Minority Stress Model and the LGBTQ Community

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In recent decades, there has been significant progress towards achieving equality and acceptance for the LGBTQIA+ (lesbian, gay, bisexual, transgender, queer/questioning, intersex, asexual, etc.) population. Yet despite this momentum, many individuals within the community continue to face unique challenges and stressors that can affect well-being and overall mental health outcomes.

One example is the mental health consequences of increased blatant anti-LGBTQIA+ sentiment in government policy the United States. A systematic review shows that as of March 2024, the American Civil Liberties Union is currently tracking 479 anti-LGBTQ bills in the U.S (ACLU, 2024). This leads us to question what kind of impact, both short and long term, these trends will have on LGBTQIA+ people – perhaps on ourselves, our loved ones, or our children?

The answers to some of these questions can be found in systematic review of recent and current studies which show large disparities in both physical and mental health outcomes in sexual minorities as compared with heterosexual individuals. This research has shown many troubling conceptual issues and everyday realities in the queer community:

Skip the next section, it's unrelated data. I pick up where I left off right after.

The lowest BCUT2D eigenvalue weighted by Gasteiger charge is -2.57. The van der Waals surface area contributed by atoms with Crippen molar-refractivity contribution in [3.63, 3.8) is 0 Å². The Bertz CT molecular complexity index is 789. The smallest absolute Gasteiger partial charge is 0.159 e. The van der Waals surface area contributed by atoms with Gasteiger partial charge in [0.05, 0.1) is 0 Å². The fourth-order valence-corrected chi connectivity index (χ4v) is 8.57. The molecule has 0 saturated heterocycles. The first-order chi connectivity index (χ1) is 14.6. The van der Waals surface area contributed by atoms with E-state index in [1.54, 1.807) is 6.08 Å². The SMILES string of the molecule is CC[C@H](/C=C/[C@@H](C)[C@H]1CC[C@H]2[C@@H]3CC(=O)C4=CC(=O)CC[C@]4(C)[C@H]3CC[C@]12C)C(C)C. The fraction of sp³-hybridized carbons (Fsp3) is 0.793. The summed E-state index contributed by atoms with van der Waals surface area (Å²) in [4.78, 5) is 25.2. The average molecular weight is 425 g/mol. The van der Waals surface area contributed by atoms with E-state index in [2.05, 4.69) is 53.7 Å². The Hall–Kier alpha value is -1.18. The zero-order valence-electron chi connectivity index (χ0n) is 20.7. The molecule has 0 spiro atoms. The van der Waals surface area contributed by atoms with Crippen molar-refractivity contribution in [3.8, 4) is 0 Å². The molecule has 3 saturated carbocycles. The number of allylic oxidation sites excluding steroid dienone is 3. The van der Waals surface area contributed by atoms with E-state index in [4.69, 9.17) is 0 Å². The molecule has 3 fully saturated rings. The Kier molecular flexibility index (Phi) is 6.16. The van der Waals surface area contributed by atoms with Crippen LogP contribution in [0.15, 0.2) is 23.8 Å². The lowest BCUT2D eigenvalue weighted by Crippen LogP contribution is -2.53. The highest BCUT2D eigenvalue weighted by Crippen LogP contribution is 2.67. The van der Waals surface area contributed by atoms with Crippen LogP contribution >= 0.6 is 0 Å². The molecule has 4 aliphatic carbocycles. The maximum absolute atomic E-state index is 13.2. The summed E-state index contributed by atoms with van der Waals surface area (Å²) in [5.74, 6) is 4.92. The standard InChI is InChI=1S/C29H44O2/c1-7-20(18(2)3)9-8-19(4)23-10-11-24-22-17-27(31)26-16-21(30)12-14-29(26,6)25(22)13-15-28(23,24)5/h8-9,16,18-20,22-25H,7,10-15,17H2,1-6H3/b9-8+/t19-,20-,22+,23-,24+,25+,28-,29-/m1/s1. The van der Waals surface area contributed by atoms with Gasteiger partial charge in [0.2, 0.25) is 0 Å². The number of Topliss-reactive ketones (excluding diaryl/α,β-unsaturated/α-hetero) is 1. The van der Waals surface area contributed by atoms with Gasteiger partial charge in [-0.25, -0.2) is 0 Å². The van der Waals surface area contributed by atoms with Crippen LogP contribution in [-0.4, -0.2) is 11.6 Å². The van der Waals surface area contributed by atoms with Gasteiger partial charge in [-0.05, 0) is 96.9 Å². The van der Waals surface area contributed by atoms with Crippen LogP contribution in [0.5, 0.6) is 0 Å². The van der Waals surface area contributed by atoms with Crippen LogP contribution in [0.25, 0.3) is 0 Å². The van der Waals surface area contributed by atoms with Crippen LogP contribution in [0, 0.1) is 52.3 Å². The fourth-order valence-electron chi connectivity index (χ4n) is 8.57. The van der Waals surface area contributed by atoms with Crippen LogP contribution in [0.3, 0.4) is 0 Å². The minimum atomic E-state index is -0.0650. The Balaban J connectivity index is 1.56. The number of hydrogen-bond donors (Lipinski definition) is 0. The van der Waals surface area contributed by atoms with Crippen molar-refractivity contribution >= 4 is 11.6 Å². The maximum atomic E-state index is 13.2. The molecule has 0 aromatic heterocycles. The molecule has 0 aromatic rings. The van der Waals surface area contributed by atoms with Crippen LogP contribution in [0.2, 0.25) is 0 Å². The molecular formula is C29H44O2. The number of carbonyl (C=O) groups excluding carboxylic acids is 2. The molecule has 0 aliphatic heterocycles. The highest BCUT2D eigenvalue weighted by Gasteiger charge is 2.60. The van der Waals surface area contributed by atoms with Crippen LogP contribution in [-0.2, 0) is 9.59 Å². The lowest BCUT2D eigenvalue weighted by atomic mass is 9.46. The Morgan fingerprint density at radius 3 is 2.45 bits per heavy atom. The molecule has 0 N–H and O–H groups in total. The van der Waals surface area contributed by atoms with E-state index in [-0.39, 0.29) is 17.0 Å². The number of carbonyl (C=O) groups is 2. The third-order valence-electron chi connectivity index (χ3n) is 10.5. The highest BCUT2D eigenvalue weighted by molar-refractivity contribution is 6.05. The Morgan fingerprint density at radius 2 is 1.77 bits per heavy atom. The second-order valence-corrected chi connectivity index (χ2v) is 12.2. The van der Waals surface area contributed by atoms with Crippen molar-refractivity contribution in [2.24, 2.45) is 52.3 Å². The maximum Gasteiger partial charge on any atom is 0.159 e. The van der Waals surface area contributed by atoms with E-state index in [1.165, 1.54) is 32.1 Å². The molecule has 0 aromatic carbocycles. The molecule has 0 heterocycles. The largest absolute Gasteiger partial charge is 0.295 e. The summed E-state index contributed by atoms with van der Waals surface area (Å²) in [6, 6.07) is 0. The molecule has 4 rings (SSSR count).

• Nearly 1 in 3 LGBTQ young people (lesbian, gay, bisexual people, etc.) said their mental health was poor most of the time or always due to anti-LGBTQ policies and legislation (The Trevor Project, 2023).
  • Sexual minorities are between 1.4 and 4 times more likely to have a lifetime history of mental disorders including depressive symptoms and substance use disorder when compared with straight adults (Journal of Epidemiological and Community Health, 2017). 
  • Lesbian, gay and bisexual (LGB) youth have a greater risk for suicide attempts than non-LGB youths and higher prevalence of depression and anxiety diagnoses (SAMSHA, 2022).
  • Over 90% of transgender Minnesotans feel anxious at least one day per week and nearly half feel nervous, anxious or on edge 5-7 days per week (Rainbow Health, 2021).lgbtq stress blog

What Causes These Mental Health Disparities?

Based on the statistics listed above, it is clear that LGBTQIA+ people are at a higher risk for mental health issues such as anxiety, substance abuse, depressive symptoms, and suicide, compared to their heterosexual and cisgender counterparts. So, why exactly do sexual minority populations experience these stark negative health outcomes?